Tuesday, September 16, 2014

Summer Reading Project: The Smart Girl's Guide to Designated Hitters

The Hab It Her Way Summer Reading Project is my way of sharing the misery that is reading The Smart Girl's Guide to Sports, which cost $2. Let's laugh at this together.

Mo'Ne Davis would write an awesome chapter on baseball.
The chapter on baseball is, appropriately, interminable. I could take this chapter to a baseball game and I would likely need some extra innings to finish it, and that's not even including the time it takes to roll my eyes at a lame joke, close the book, and wonder why I'm putting myself through this.
(It should also be noted that I obviously didn't take this book to a baseball game, as evidenced by its pages, completely unstained by sauerkraut and ice cream.)
The chapter begins with a few paragraphs explaining why baseball is interesting. And yet I remain unconvinced. The author even tries to compare it to chess, which I have heard a hundred times before - wouldn't I just play chess on the regular if I really liked it as a game? If I'm not a fan of chess, will society at large give me a free pass for not being a fan of televised baseball? So many unanswered questions.

I did learn something from this chapter: That the tradition of the seventh-inning stretch originated with rotund American president William Howard Taft, who stood up during a game to stretch his legs.
Hey, Mr. President: Maybe remove that super-tall top hat? Someone paid for that seat behind you.
The author could also afford to learn something: she doesn't seem to know what a designated hitter is. (I didn't know until a couple of years ago, but now I know, and feel as though I should teach her.) She seems to think that a designated hitter is the sporting equivalent of having someone who can go to work for you on a day that you're too grouchy to do your own job. As far as I know, that's not it at all. A designated hitter is more like the professional equivalent of my old job, where I managed Facebook and Twitter accounts for a boss who thought that a Twitter account didn't need to have more than five tweets on it at a time. Her job was to coordinate the stuff that we were promoting on social media. My job was to make sure our social media presence was... well, present. Pitchers pitch and designated hitters are designated to hit. How hard is that to understand?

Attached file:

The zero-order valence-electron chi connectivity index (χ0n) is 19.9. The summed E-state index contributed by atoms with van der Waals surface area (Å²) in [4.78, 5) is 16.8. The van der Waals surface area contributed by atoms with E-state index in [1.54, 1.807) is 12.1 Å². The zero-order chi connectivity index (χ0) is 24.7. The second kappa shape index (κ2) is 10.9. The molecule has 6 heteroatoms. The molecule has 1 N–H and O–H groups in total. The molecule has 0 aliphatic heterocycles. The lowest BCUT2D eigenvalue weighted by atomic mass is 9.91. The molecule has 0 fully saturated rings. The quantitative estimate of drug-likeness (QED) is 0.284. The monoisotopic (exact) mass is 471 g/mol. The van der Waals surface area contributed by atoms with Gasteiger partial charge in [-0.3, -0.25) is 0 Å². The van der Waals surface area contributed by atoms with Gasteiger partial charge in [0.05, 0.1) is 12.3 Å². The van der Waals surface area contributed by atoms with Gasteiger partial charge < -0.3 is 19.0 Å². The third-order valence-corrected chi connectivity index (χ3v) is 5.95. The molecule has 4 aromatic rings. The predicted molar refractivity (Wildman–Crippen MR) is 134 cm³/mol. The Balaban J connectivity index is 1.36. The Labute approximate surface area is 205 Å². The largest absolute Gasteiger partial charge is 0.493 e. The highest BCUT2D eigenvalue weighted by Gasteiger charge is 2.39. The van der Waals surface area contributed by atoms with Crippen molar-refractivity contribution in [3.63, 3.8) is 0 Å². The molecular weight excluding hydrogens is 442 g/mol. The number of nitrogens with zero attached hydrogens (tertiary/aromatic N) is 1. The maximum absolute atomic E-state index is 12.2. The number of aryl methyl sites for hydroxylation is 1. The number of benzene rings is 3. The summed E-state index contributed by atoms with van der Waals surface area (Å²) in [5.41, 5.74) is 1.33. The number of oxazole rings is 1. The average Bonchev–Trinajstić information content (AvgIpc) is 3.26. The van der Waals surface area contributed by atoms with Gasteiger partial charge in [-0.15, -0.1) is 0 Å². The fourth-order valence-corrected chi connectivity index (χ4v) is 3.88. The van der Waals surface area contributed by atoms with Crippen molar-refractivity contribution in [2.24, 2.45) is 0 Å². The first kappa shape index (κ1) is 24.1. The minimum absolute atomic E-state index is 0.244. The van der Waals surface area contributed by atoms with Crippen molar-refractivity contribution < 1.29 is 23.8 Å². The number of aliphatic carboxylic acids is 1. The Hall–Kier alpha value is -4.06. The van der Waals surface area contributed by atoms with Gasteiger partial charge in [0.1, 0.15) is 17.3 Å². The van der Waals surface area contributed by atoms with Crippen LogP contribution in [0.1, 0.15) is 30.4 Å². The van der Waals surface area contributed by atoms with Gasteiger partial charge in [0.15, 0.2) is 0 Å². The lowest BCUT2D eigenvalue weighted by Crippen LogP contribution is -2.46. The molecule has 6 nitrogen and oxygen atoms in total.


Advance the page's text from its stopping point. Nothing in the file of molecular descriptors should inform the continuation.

This might just be a personal gripe, but the "Legends" section was the worst thing in the whole chapter. The section does not appear to put its legends in any particular order, but I'm going to get irrationally angry about one thing anyway. The author put Mark McGwire's bio before Jackie Robinson's. HOW AND WHY? This is Jackie Robinson we are talking about - an athlete who broke the colour barrier at a time when the colour barrier was awfully hard to break, a man whose resilient spirit was matched only by his talent, a man whose memory is honoured to this day in cities all over North America. You do not put anyone ahead of Jackie Robinson. I don't care how "American as apple pie" he is, or that he used steroids to break a record right before a "dark-skinned Dominican" did. (Sammy Sosa, by the way, is considered a "legend in the making.")

If this book was written in 2014: You already know that I'm going to say it should be all about Mo'Ne Davis. But it would probably be all about Derek Jeter's retirement and the not-a-joke hashtag #RE2PECT.

Tuesday, September 9, 2014

Thinking Beyond PR Moves

At this point, I'm not surprised when someone who's made lots of money from professional sports is in the news for all the wrong reasons. It's not just NFL players - after the "scandals" surrounding Donald Sterling, Stephen A. Smith, and Semyon Varlamov, we'd all be incredibly short-sighted to think that way. However, I'm always amazed at the way people react to such occurrences. Ray Rice's firing yesterday was another such event.

This isn't something that just happened recently - the incident occurred months ago, and a lot of people were upset about it, and wanted to see Rice punished more severely. It was talked about during the offseason when the NFL started to do damage control. This public anger really only hit critical mass when a tape was leaked, and then suddenly everyone knew just how wrong it was, and got up in arms about how badly the Baltimore Ravens needed to terminate his contract. Which they did, in what a lot of people called a PR move.

"They didn't fire him because it was the right thing to do," came the cry from all corners of the Internet. "They fired him because he was damaging their brand!" Thank you, Captain Obvious. Anyone who knows that the events caught on tape didn't happen last week knows that the Ravens took an awfully long time to fire someone who beat the woman he claimed to love. Ray Rice was fired because the general public - everyone, even people who don't want football - was shocked and offended.

Why did it take us so long to become so shocked? Why did we have to wait until TMZ released video evidence of Rice punching his fiancée to realize that he had done something wrong? If there had been no video evidence, there is at least a slim chance that Ray Rice would not have been fired at all. And that, to me, is the scariest part of all this.

It's time for us all to stop waiting until it's too late to speak up or make a real difference.